On Monday, the world’s largest tobacco company, Philip Morris International, launched a campaign to encourage people in the UK to quit smoking tobacco.
Tobacco causes nearly 100,000 smoking-related deaths in the UK every year. And it’s the leading cause of premature death and the leading preventable cause of cancer. Selling tobacco cigarettes makes up 86% of Philip Morris’ business, so why do they want people to stop smoking?
The adverts are being sold under the guise of a public health campaign. But this couldn’t be farther from the truth.
It’s a staggering hypocrisy, where this tobacco giant is running a PR campaign in the UK to promote its own ‘quit smoking’ products, all the while continuing to promote its deadly tobacco products in countries where it’s still legal to do so.
Maintaining huge profit margins
The latest campaign is just one of a string of tactics that we’ve seen from the tobacco industry to improve its image while continuing to block anti-smoking measures and promote tobacco cigarettes to maintain its profit margins.
In 2011, Philip Morris International launched its ‘Be Malboro’ campaign, which has been strongly criticised for deliberately targeting young people and encouraging them to take up smoking.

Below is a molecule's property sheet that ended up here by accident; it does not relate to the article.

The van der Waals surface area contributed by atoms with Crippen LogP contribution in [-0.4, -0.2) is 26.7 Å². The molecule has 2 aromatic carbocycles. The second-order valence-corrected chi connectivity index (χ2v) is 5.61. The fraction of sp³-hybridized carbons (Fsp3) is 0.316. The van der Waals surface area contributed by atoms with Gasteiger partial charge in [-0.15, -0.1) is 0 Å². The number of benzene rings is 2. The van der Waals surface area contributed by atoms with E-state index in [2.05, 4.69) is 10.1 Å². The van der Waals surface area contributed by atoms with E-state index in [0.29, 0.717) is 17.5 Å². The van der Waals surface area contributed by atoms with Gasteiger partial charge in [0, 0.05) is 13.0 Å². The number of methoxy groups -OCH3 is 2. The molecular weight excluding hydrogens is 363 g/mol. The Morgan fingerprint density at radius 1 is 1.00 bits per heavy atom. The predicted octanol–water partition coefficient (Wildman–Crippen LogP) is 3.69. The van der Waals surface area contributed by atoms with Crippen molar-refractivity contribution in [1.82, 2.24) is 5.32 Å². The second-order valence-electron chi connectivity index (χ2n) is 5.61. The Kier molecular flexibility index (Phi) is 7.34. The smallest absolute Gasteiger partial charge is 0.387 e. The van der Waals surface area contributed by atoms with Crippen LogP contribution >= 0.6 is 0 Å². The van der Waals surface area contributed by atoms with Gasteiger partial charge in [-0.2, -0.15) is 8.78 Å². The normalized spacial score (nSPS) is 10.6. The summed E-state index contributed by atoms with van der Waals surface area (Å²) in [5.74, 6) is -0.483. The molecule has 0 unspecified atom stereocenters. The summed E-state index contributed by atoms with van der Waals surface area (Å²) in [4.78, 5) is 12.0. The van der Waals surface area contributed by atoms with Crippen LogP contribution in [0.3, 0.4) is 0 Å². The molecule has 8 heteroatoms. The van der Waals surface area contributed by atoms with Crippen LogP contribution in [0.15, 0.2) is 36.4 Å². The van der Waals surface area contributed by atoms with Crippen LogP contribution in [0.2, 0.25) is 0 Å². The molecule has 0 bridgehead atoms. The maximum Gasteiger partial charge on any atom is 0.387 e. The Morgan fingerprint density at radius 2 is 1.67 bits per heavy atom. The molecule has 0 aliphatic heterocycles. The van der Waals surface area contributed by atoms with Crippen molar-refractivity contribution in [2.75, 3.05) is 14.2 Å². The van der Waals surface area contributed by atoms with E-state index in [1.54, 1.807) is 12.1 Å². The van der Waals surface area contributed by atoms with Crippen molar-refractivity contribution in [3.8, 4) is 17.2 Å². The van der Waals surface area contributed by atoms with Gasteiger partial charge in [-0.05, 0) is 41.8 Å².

And in 2015, the company filed a lawsuit against the UK Government over its plan to introduce plain packaging for tobacco products, a measure to make cigarettes less appealing to children.
Public health vs. vested interests
The UK Government is committed to protecting public health policies from the vested interests of the tobacco industry as part of an international treaty. And rightly so. Given the industry’s historical record of manipulation and ongoing harm to public health, it cannot and should not be trusted.
If Philip Morris really want to help people to stop smoking, the best thing they could do is stop making cigarettes.
But that’s not going to happen.
What the latest campaign shows is the tobacco industry has money set aside to help smokers quit. National advertising campaigns like this one aren’t cheap. And we want the Government to see this and instead make the tobacco industry pay for the damage it causes.
A levy on their sales in the UK could contribute to a centralised pot of money for public health services. This would help the Government reach a smokefree future, keeping decisions around what’s best for public health away from those who profit from tobacco.
George Butterworth is a senior policy manager at Cancer Research UK
This content was originally published here.